# Spaced time mixed partial differential equation

I am trying to reproduce solution of the following differential equation.

I know its solution is

I tried the following code.

equ = NDSolve[{D[u[\[Tau], r], {\[Tau], 1}] -
D[u[\[Tau], r], {r, 2}] - ((1/r)*D[u[\[Tau], r], {r, 1}]) == 0},
Derivative[0, 1][u][\[Tau], 0] == 0,
Derivative[0, 1][u][\[Tau], RC] == -h*u, u[0, r1] = u0,
u[0, r2] = 0, {0 <= r1 >= R}, {R <= r1 >= RC}, {r, 0, RC}, {\[Tau],
0, Infinity}]


but ended with the error "NDSolve::dsvar:$u^{0,1}[\tau,RC]=-hu$ cannot be used as a variable. I want to solve this equation keeping both $h$ and $u$ as variables and reproduced the given solution. Currently, I am out of idea how to deal with it.

Waiting for some valuable directions and suggestions.

Note: In my code a=R and b=RC.

x0 = 10^-10; xN = 2; a = 1; t0 = 1; h = .5; u0 = 1;
eq = D[u[t, x], t] - D[u[t, x], x, x] - D[u[t, x], x]/x == 0;
ic = u[0, x] == Piecewise[{{u0, x < a}}, 0];
bc = {Derivative[0, 1][u][t, x0] == 0,
Derivative[0, 1][u][t, xN] == -h*u[t, xN]};
sol = NDSolveValue[{eq, ic, bc}, u, {t, 0, t0}, {x, x0, xN}]; // Quiet
Plot3D[sol[t, x], {t, 0, t0}, {x, x0, xN}, Mesh -> None,
ColorFunction -> Hue, AxesLabel -> {"t", "x"}]


• Thanks Alex, How I can solve this differential equation for an Analytical solution like the one I have mentioned using DSolve or something else. Commented Jul 22, 2018 at 3:35

Your bc's set up nicely, so we can solve this pde as a function of u[t,r]. The problem is the singular term u'[r]/r at r = 0, but since you have specified that u'[0] == 0 we have 0/0 at r = 0 so we can use L'Hospital's rule to get the limit there. Taking derivatives of the numerator and denominator we see that u'[r]/r -> u''[r]/1 for r = 0. Define the pde in Piecewise form as:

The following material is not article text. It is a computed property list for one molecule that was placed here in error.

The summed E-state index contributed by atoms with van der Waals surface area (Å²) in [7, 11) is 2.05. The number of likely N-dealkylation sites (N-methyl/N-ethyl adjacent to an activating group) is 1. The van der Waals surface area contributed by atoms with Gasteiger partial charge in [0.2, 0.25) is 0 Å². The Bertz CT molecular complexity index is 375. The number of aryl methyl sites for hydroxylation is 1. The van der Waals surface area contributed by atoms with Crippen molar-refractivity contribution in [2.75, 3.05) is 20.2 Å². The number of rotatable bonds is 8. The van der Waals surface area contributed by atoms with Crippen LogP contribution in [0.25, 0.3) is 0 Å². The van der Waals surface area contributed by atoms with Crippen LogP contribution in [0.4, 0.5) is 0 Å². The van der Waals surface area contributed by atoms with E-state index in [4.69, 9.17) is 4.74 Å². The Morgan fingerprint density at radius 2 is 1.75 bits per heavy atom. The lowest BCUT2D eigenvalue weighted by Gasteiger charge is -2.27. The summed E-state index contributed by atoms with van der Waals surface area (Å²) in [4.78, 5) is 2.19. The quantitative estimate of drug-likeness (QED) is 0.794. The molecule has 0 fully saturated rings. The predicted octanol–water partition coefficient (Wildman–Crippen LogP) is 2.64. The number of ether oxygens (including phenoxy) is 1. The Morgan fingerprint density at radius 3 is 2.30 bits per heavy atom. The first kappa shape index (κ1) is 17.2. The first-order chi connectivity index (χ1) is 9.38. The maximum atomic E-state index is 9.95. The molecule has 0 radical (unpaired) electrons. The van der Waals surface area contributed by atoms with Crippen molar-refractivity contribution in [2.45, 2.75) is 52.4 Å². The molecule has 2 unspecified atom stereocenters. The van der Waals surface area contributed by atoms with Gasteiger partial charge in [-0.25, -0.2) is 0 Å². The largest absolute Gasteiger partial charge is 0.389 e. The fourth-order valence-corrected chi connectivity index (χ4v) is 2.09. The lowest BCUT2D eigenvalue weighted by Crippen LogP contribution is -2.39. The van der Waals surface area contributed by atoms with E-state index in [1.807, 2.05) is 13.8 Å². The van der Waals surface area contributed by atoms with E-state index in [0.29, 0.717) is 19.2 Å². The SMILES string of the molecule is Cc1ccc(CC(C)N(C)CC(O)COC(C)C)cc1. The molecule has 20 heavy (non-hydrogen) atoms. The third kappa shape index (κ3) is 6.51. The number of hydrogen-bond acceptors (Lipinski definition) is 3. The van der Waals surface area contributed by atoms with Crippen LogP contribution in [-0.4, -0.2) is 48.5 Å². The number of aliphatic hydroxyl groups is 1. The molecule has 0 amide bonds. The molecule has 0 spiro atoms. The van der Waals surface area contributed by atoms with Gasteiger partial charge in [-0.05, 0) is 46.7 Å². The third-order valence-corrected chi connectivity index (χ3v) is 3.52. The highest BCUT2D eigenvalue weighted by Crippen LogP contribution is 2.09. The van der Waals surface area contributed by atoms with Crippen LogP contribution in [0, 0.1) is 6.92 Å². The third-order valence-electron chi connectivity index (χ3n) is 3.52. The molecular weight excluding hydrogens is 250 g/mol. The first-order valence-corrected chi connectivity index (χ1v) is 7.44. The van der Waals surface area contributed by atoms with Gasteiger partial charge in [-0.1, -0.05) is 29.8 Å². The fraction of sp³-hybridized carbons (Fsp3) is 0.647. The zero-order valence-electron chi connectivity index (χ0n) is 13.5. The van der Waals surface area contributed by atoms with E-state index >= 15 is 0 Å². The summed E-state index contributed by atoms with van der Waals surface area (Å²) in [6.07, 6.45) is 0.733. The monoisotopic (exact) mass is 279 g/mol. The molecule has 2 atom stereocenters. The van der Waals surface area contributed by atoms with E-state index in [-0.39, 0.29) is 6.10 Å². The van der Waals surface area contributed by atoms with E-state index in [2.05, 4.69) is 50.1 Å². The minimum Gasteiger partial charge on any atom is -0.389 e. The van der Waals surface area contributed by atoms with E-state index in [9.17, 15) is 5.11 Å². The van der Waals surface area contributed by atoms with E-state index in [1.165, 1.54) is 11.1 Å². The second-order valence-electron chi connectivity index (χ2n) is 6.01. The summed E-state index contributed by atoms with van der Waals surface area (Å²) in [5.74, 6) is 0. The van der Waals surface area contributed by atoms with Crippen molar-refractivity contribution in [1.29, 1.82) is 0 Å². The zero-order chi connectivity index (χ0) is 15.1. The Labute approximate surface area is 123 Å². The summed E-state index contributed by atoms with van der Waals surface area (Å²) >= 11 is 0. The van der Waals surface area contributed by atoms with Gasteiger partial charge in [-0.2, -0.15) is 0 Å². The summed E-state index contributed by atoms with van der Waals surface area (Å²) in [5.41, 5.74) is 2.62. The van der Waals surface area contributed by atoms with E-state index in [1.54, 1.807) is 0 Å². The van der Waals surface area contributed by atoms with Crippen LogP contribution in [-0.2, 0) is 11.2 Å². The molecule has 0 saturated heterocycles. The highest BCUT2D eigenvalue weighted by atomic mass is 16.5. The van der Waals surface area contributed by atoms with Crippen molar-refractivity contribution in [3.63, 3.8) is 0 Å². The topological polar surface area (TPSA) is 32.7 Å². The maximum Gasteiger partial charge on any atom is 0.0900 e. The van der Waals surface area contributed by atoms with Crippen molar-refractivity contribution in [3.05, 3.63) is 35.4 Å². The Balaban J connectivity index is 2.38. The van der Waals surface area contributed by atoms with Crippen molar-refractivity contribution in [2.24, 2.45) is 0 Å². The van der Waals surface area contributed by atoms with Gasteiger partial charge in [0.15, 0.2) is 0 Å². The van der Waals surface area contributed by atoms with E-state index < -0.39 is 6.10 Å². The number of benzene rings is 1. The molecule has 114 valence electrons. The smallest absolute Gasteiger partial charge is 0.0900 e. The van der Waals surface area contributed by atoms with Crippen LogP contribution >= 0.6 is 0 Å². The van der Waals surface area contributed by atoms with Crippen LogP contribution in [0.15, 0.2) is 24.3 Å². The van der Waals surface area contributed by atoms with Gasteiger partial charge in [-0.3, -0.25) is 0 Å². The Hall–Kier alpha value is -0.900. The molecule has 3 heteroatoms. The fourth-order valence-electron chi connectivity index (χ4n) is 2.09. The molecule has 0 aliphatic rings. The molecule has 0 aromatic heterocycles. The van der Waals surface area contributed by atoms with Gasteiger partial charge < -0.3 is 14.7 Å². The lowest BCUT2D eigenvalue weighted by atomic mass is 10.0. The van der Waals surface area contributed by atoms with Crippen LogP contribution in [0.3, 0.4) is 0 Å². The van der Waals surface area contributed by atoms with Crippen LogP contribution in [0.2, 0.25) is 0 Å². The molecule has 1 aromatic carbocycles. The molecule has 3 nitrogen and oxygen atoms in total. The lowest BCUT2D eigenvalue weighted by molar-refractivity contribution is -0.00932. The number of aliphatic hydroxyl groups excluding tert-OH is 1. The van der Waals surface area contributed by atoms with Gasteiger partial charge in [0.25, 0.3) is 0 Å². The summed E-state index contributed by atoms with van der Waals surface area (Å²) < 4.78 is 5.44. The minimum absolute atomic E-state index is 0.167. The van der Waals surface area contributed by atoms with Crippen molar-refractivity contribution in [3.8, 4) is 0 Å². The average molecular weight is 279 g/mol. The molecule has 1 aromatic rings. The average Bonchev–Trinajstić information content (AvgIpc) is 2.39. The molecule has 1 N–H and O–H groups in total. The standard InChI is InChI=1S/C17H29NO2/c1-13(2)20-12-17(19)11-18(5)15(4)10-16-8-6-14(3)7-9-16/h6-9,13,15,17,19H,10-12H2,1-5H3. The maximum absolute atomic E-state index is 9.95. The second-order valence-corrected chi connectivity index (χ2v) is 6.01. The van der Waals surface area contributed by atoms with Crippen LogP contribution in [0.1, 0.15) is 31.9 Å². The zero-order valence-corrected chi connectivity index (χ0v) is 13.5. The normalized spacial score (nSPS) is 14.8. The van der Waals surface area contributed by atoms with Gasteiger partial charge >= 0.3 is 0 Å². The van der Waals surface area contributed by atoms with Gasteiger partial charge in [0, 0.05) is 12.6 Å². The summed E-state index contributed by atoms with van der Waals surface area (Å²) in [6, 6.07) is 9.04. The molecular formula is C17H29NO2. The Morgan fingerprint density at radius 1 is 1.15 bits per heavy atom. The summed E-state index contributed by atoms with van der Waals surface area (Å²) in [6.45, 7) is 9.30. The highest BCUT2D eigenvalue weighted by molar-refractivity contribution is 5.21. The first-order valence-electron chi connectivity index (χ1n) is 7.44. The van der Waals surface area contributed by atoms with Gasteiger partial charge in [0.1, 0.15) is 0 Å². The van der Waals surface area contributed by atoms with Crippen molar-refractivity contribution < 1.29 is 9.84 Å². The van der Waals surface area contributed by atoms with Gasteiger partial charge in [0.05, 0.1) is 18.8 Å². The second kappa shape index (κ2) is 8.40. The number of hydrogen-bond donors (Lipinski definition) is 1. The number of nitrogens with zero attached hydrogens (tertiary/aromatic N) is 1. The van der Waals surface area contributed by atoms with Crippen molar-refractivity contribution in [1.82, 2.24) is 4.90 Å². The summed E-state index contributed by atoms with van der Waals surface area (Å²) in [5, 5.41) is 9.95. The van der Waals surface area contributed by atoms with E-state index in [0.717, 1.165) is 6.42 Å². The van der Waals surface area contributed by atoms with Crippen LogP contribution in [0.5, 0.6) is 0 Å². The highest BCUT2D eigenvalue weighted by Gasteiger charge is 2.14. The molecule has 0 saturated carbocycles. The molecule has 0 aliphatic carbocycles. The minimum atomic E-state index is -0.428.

pde = D[u[t, r], {r, 2}] + Piecewise[{{D[u[t, r], {r, 2}], r == 0}, {D[u[t, r], r]/r, r > 0}}] == D[u[t, r], t]


Now NDSolve has no problem at r = 0.

the bc's are:

bc1 = Derivative[0, 1][u][t, 0] == 0
bc2 = Derivative[0, 1][u][t, RC] == -h*u[t, RC]


the initial condition

ic = u[0, r] == Piecewise[{{u0, r < R}}, 0]


Plug in some values so NDSolve can actually do something.

R = 1;
RC = 3 R;
h = 1;
u0 = 1;

sol = NDSolve[{pde, bc1, bc2, ic}, u[t, r], {t, 0, 10}, {r, 0, RC}];

u[t_, r_] = u[t, r] /. %[[1]];


Plot the solution.

tb = Table[Plot[Evaluate[u[t, r]], {r, 0, RC}, PlotRange -> {0, 1}], {t, 0, 5, .1}];

ListAnimate[tb]


I don't know if there is a way that DSolve can solve the problem analytically directly, but it should be relatively easy through separation of variables.

At first look for separable solutions of the type u = R[r]*T[t]

Clear["Global*"]

pde = D[u[r, t], {r, 2}] + (1/r)*D[u[r, t], r] == D[u[r, t], t]

u[r_,t_]=R[r]T[t]

pde = Expand[pde[[1]]/u[r, t] == pde[[2]]/u[r, t]]

R''[r]/R[r]+R''[r]/(r R[r])==T''[t]/T[t]


Left side is dependent only or r and right side is dependent only on t. So each side must be equal to the same constant. That constant can be 0, >0, or <0, each case giving a different set of solutions. In this case a negative constant is the only one we need.